Even Google’s own staff think ‘incognito’, its so-called private browsing mode, isn’t all it’s supposed to be

It turns out that even Google’s own workforce isn’t convinced by the company’s claims about Incognito Mode’s privacy protections.

Employees allegedly made jokes about the feature’s inane and potentially misleading privacy protections over the past few years, a marketing executive allegedly emailed CEO Sundar Pichai directly, essentially begging him to make sure that the product lives up to its name according to recent court documents. seen by Bloomberg. These inside jokes and criticism come amid several lawsuits questioning Google’s transparency around the feature.

In an email sent to Pichai, Google’s chief marketing officer, Lorraine Twohill, reportedly warned that the current customer confusion around Incognito mode was forcing the company to dance around using vague, covert language that ultimately risked degrading. consumer confidence.

“Make Incognito mode truly private,” she wrote in the email. It should be noted that Twohill sent this email after several users deposited several billion dollars privacy class action lawsuit against Google for allegedly tracking users while using Incognito. These users claim that the so-called surreptitious tracking amounts to privacy violations. The judge presiding over the trial last week refuse to let the plaintiffs question Pichai as part of pre-trial proceedings despite the CEO’s ties to Google Chrome development and relevant emails regarding Incognito.

Let’s go back for a second. For clarity, Google Chrome’s so-called Incognito Browsing hides your search history from others using your device, but doesn’t actually prevent Google or its advertiser friends from logging in and profiting from your search history. Incognito’s critics, like the plaintiffs in the class action lawsuit, and more recently Texas Attorney General Ken Paxton, argue that Google’s branding and messaging around Incognito makes it appear much more respectful of the environment. private life than it really is. Paxton, in particular, alleged the company’s Incognito Mode depictions are “false, misleading and misleading”.

Google, for its part, vigorously denies these objections.

“Privacy controls have long been built into our services and we encourage our teams to constantly discuss or consider ideas for improving them,” a Google spokesperson said in an email to Gizmodo. “Incognito mode provides users with a private browsing experience, and we’ve been clear about how it works and what it does while plaintiffs in this case deliberately misrepresented our statements.”

Google, according to court documents seen by Bloomberg, also claims that it is common knowledge that Incognito mode does not provide complete invisibility on the web and claims that users consent each time they use the service.

Meanwhile, additional court documents obtained by Bloomberg show other employees shared Twohill’s sentiment.

“We need to stop calling it Incognito and stop using a Spy Guy icon,” one engineer said in a 2018 chat. publicly available research showing that users didn’t really understand how the feature worked. Another employee casually responded by posting a wiki to the page to “guy incognito” of The simpsons, who, apart from a small mustache, looks like Homer Simpson. This low-effort disguise, according to the employee, “accurately conveys the level of intimacy he [Incognito] provides. »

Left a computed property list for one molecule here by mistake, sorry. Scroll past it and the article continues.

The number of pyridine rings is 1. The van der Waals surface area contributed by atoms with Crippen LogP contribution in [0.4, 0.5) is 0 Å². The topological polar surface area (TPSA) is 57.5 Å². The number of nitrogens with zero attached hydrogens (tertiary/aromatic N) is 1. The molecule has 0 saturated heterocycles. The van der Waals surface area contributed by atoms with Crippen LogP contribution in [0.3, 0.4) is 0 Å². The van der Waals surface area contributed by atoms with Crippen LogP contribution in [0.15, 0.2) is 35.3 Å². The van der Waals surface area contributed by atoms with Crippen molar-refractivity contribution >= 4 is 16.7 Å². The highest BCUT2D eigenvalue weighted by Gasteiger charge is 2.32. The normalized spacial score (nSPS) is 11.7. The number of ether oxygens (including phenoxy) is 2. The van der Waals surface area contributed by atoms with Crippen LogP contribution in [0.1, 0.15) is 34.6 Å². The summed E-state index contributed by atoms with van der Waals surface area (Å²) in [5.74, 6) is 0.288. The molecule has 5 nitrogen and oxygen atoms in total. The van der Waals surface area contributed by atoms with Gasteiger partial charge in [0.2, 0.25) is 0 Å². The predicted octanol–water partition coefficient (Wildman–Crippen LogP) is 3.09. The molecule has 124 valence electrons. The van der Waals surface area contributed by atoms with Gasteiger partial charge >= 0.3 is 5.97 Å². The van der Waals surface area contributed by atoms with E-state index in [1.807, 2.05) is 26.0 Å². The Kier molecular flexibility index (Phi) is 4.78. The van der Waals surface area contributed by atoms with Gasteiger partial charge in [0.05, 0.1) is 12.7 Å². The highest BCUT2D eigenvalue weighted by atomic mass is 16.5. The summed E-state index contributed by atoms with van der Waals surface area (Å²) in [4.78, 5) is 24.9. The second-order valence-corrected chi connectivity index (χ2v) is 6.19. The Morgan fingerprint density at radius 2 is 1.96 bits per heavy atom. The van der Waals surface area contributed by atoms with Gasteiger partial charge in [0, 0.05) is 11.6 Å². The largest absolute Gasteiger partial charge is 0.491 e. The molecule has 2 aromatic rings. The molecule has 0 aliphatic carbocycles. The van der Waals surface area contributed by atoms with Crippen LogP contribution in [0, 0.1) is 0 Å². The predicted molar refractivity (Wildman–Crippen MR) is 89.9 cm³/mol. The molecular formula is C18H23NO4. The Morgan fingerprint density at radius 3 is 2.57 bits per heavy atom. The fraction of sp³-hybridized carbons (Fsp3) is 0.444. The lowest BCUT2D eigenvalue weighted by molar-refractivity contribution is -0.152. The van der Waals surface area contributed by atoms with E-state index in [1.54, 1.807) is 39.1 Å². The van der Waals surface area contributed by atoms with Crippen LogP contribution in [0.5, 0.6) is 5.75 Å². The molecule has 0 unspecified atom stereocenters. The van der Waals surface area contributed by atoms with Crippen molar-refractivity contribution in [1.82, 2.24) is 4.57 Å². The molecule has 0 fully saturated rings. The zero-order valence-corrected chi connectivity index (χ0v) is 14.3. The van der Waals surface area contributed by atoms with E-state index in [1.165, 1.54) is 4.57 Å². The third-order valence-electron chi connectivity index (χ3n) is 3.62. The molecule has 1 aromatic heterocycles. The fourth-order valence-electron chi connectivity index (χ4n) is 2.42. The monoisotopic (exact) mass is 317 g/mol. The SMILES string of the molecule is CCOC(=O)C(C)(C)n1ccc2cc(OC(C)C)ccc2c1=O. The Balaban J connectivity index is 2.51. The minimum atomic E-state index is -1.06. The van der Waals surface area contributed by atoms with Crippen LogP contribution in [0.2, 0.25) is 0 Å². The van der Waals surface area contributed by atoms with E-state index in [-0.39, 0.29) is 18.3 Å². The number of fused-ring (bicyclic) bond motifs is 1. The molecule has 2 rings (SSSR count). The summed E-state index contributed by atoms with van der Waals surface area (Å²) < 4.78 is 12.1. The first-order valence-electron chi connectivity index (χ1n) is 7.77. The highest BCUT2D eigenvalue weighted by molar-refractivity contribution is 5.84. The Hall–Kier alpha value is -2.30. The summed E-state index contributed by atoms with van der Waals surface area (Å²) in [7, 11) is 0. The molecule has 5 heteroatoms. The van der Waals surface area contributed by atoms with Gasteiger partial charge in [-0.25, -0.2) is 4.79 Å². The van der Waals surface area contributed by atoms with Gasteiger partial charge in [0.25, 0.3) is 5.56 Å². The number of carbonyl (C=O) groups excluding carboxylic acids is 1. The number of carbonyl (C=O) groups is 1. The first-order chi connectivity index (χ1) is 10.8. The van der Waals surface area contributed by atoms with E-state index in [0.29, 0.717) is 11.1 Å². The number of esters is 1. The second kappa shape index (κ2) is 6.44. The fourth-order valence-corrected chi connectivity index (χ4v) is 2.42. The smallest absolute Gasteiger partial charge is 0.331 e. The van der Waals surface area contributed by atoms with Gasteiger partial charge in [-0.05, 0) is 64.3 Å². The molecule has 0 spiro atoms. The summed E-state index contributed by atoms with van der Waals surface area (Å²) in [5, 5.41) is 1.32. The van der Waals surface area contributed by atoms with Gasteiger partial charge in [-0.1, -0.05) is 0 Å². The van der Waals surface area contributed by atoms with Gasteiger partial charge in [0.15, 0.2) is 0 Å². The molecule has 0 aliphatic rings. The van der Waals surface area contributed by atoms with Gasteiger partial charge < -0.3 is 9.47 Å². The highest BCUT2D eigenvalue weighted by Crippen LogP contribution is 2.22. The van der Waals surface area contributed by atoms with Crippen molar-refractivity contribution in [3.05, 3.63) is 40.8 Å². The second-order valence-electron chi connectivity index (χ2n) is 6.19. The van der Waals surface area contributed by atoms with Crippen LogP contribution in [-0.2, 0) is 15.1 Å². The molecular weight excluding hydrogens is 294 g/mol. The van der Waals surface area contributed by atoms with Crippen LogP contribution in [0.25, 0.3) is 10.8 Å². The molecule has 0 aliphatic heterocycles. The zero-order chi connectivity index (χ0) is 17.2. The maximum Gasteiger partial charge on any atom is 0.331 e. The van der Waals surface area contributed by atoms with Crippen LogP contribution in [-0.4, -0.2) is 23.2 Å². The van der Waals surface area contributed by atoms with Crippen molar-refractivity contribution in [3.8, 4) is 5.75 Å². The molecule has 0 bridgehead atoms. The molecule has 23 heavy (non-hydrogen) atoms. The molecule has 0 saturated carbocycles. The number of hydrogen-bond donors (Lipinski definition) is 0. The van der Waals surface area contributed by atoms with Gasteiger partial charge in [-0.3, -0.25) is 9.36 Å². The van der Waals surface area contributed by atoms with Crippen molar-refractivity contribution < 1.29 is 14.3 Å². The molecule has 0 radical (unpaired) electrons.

A Google Chrome product manager reportedly even offered to change the Incognito launch page to read “You are NOT protected from Google” as opposed to “You are protected from other people using this device”. Needless to say, Google screwed up that idea.

To Google’s credit, Chrome’s Incognito launch page provides important details about feature limitations, but research shows that those notes, some of which require clicking an additional “learn more” tab, aren’t cracked.

56.3% of participants in a 2018 study conducted by researchers at the University of Chicago and Leibniz University of Hannover, for example, said they believed Incognito prevented Google from seeing their search history. This is not the case. Another 37% thought Incognito could prevent their employers from tracking them, which is also not accurate. In fact, in incognito mode, according Daniel Markuson of Nord VPN “only prevents your own browser from logging your traffic. It does not hide your IP. Unlike VPNs that encrypt traffic, Markuson says Incognito simply clears browsing history and deletes cookies when users close a browser.

“Your ISP and employer, websites, search engines, governments, and other third-party snoopers may still collect your data and track your IP address,” Markuson wrote.

“Google has a pretty decent and stupid way to protect your privacy, but it’s not very sophisticated and lacks many ways trackers can still collect data and will break functionality on sites that don’t have to be broken if they would have taken a longer, more focused and sophisticated approach to privacy,” Bennett Cyphers, a technologist with the Electronic Frontier Foundation Staff, told Gizmodo.

To this end, perhaps the jokes Google engineers write about The Simpsons have an opinion. Of course Guy Incognito may not have the better, or even what would be called, a partially good disguise, but it’s still technically a disguise, right?

Well, a federal court in California will have an answer to that soon enough.

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